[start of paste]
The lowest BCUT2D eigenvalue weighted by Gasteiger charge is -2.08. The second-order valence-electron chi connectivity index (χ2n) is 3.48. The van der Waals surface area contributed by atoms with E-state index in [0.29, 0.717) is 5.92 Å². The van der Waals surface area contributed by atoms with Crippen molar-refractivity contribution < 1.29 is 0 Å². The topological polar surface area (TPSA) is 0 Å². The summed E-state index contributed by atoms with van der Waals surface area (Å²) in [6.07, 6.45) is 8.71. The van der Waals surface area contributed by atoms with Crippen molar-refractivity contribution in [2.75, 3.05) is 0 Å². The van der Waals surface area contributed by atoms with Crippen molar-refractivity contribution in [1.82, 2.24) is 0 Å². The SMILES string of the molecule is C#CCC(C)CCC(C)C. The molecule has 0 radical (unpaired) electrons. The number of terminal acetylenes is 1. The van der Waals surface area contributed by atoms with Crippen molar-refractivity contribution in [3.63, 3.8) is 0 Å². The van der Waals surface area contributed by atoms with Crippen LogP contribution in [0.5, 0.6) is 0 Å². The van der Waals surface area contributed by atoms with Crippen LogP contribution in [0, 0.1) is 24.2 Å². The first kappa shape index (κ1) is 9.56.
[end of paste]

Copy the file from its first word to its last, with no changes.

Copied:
The lowest BCUT2D eigenvalue weighted by Gasteiger charge is -2.08. The second-order valence-electron chi connectivity index (χ2n) is 3.48. The van der Waals surface area contributed by atoms with E-state index in [0.29, 0.717) is 5.92 Å². The van der Waals surface area contributed by atoms with Crippen molar-refractivity contribution < 1.29 is 0 Å². The topological polar surface area (TPSA) is 0 Å². The summed E-state index contributed by atoms with van der Waals surface area (Å²) in [6.07, 6.45) is 8.71. The van der Waals surface area contributed by atoms with Crippen molar-refractivity contribution in [2.75, 3.05) is 0 Å². The van der Waals surface area contributed by atoms with Crippen molar-refractivity contribution in [1.82, 2.24) is 0 Å². The SMILES string of the molecule is C#CCC(C)CCC(C)C. The molecule has 0 radical (unpaired) electrons. The number of terminal acetylenes is 1. The van der Waals surface area contributed by atoms with Crippen molar-refractivity contribution in [3.63, 3.8) is 0 Å². The van der Waals surface area contributed by atoms with Crippen LogP contribution in [0.5, 0.6) is 0 Å². The van der Waals surface area contributed by atoms with Crippen LogP contribution in [0, 0.1) is 24.2 Å². The first kappa shape index (κ1) is 9.56.